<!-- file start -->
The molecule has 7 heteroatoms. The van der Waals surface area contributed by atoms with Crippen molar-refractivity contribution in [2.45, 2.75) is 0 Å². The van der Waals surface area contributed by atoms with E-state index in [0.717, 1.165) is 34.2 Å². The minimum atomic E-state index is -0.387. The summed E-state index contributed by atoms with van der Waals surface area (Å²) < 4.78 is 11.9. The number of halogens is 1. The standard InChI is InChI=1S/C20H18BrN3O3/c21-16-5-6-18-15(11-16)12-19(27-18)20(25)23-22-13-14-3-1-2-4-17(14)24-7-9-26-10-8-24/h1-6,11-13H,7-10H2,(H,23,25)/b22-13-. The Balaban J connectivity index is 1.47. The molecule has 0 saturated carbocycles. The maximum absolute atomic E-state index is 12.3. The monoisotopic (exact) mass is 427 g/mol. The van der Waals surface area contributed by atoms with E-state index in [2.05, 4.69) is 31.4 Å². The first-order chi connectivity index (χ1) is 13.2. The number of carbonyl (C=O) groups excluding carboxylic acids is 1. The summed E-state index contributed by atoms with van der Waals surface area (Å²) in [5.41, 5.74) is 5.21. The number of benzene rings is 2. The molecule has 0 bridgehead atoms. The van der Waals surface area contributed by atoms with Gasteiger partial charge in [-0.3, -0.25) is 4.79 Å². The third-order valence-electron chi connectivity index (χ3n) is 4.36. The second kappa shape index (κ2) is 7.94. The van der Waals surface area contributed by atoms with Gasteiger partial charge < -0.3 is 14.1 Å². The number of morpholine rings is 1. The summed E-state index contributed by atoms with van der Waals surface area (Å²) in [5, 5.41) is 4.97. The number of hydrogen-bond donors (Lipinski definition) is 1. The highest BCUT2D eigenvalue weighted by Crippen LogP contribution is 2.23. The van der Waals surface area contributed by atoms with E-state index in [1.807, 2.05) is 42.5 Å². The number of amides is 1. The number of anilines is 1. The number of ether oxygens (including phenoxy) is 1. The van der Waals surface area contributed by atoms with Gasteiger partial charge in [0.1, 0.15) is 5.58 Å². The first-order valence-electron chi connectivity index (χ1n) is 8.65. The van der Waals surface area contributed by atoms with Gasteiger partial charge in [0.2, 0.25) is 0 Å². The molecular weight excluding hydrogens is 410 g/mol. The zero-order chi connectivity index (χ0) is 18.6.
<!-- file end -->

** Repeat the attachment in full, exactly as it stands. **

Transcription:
The molecule has 7 heteroatoms. The van der Waals surface area contributed by atoms with Crippen molar-refractivity contribution in [2.45, 2.75) is 0 Å². The van der Waals surface area contributed by atoms with E-state index in [0.717, 1.165) is 34.2 Å². The minimum atomic E-state index is -0.387. The summed E-state index contributed by atoms with van der Waals surface area (Å²) < 4.78 is 11.9. The number of halogens is 1. The standard InChI is InChI=1S/C20H18BrN3O3/c21-16-5-6-18-15(11-16)12-19(27-18)20(25)23-22-13-14-3-1-2-4-17(14)24-7-9-26-10-8-24/h1-6,11-13H,7-10H2,(H,23,25)/b22-13-. The Balaban J connectivity index is 1.47. The molecule has 0 saturated carbocycles. The maximum absolute atomic E-state index is 12.3. The monoisotopic (exact) mass is 427 g/mol. The van der Waals surface area contributed by atoms with E-state index in [2.05, 4.69) is 31.4 Å². The first-order chi connectivity index (χ1) is 13.2. The number of carbonyl (C=O) groups excluding carboxylic acids is 1. The summed E-state index contributed by atoms with van der Waals surface area (Å²) in [5.41, 5.74) is 5.21. The number of benzene rings is 2. The molecule has 0 bridgehead atoms. The van der Waals surface area contributed by atoms with Gasteiger partial charge in [-0.3, -0.25) is 4.79 Å². The third-order valence-electron chi connectivity index (χ3n) is 4.36. The second kappa shape index (κ2) is 7.94. The van der Waals surface area contributed by atoms with Gasteiger partial charge < -0.3 is 14.1 Å². The number of morpholine rings is 1. The summed E-state index contributed by atoms with van der Waals surface area (Å²) in [5, 5.41) is 4.97. The number of hydrogen-bond donors (Lipinski definition) is 1. The highest BCUT2D eigenvalue weighted by Crippen LogP contribution is 2.23. The van der Waals surface area contributed by atoms with E-state index in [1.807, 2.05) is 42.5 Å². The number of amides is 1. The number of anilines is 1. The number of ether oxygens (including phenoxy) is 1. The van der Waals surface area contributed by atoms with Gasteiger partial charge in [0.1, 0.15) is 5.58 Å². The first-order valence-electron chi connectivity index (χ1n) is 8.65. The van der Waals surface area contributed by atoms with Gasteiger partial charge in [0.2, 0.25) is 0 Å². The molecular weight excluding hydrogens is 410 g/mol. The zero-order chi connectivity index (χ0) is 18.6.